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How FM and IT Can Team Up for Green
From water conservation strategies to implementing smart building technology, facility managers are making big strides toward sustainability. But your success can be slowed by the spaces that house your IT equipment – an area that’s usually not under your direct supervision.
That’s not to say your IT department isn’t doing their part. In fact, migrating your company’s compute workload to the public cloud is a huge step toward a net-zero carbon future. Accenture reports that cloud migrations can reduce CO2 emissions by nearly 60 million tons a year, and that a company’s initial cloud migration alone can reduce carbon emissions by more than 84 percent without any major redesign.
Reductions can be pushed even higher if you improve the efficiency of what remains on the premises. That small server room or network closet that houses telecommunications equipment or backup power systems is still using lots of energy and generating significant heat. The easiest and most common method used to remove that heat and ensure IT uptime is to overcool the space. While effective, its inefficient and wasteful – both in terms of money and carbon emissions. But the good news is that your cloud provider has developed cooling optimization best practices and invested in technology to reduce power consumption, and you can employ quite a bit of it in your smaller critical environment.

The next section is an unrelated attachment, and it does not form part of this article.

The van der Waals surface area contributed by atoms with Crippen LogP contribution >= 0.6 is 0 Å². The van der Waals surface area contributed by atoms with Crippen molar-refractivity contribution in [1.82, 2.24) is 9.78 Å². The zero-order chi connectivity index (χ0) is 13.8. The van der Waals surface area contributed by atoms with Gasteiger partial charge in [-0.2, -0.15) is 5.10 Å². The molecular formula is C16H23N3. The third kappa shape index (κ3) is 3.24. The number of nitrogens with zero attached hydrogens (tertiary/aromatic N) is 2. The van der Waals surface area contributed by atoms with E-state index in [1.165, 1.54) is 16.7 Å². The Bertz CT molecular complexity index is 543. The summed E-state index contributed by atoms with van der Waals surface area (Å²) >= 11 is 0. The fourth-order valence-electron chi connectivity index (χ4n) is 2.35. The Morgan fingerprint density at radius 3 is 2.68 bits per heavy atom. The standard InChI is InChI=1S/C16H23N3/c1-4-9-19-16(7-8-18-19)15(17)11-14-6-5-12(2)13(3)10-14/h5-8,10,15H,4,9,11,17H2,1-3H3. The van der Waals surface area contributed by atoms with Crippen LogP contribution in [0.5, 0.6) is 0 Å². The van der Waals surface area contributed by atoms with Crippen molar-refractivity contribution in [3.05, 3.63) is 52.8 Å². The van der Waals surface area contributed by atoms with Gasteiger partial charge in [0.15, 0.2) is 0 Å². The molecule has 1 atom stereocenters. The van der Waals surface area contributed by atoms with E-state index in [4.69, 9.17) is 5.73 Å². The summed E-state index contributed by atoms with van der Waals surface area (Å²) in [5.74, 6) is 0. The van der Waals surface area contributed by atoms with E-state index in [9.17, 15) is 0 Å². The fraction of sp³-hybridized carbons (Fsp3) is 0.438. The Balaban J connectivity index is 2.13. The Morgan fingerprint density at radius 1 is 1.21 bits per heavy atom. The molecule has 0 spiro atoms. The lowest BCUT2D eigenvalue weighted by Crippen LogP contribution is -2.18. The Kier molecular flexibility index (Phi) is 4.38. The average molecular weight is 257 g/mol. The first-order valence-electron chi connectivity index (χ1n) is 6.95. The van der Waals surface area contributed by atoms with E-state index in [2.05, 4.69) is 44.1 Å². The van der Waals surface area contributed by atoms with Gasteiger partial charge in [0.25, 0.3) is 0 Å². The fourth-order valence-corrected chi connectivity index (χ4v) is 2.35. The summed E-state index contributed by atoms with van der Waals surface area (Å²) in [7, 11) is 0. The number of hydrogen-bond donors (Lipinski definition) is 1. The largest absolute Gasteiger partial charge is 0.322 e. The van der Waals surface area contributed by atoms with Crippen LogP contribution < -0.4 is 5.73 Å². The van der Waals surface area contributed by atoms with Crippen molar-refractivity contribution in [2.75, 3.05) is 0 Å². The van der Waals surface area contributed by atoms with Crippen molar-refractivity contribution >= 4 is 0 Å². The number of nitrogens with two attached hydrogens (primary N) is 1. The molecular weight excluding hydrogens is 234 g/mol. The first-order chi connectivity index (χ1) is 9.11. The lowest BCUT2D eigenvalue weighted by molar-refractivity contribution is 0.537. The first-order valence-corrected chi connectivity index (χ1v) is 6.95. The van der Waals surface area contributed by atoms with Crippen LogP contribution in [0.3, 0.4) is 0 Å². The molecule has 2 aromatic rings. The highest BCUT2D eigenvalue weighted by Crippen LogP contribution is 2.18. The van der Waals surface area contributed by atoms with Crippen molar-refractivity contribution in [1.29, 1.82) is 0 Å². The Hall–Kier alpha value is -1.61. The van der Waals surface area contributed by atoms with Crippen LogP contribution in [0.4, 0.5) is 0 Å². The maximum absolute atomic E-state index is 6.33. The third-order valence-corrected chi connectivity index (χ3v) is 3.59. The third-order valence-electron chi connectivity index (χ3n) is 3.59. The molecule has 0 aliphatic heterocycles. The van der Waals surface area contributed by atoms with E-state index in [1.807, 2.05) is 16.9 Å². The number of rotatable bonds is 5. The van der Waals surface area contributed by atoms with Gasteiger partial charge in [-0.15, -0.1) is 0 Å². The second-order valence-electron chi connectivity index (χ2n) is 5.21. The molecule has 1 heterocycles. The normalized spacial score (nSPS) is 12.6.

Managing What You Monitor
While data center cooling is a science in its own right and can be complex, it can be boiled down to what goes in, in terms of power, must come out, in terms of heat. In other words, every kilowatt of power consumed in a computer room becomes a kilowatt of heat that needs to be removed from the computer room and, ultimately, the building. Therefore, it’s important to monitor the power being demanded by IT equipment (the IT load) to properly match it with the cooling being supplied by cooling units (cooling capacity).
This type of monitoring is commonplace in large data centers, but all too often the manager of a small server room doesn’t have that insight into server temperatures and power consumption. To compensate, the admin overcools their systems to prevent infrastructure failure. While effective, they’re wasting huge amounts of energy.
So how do you know how much power is being consumed by your IT load? And how do you know how much cooling is required to properly cool that load? Answer: with solutions that can monitor both the power and cooling infrastructure in your IT environment.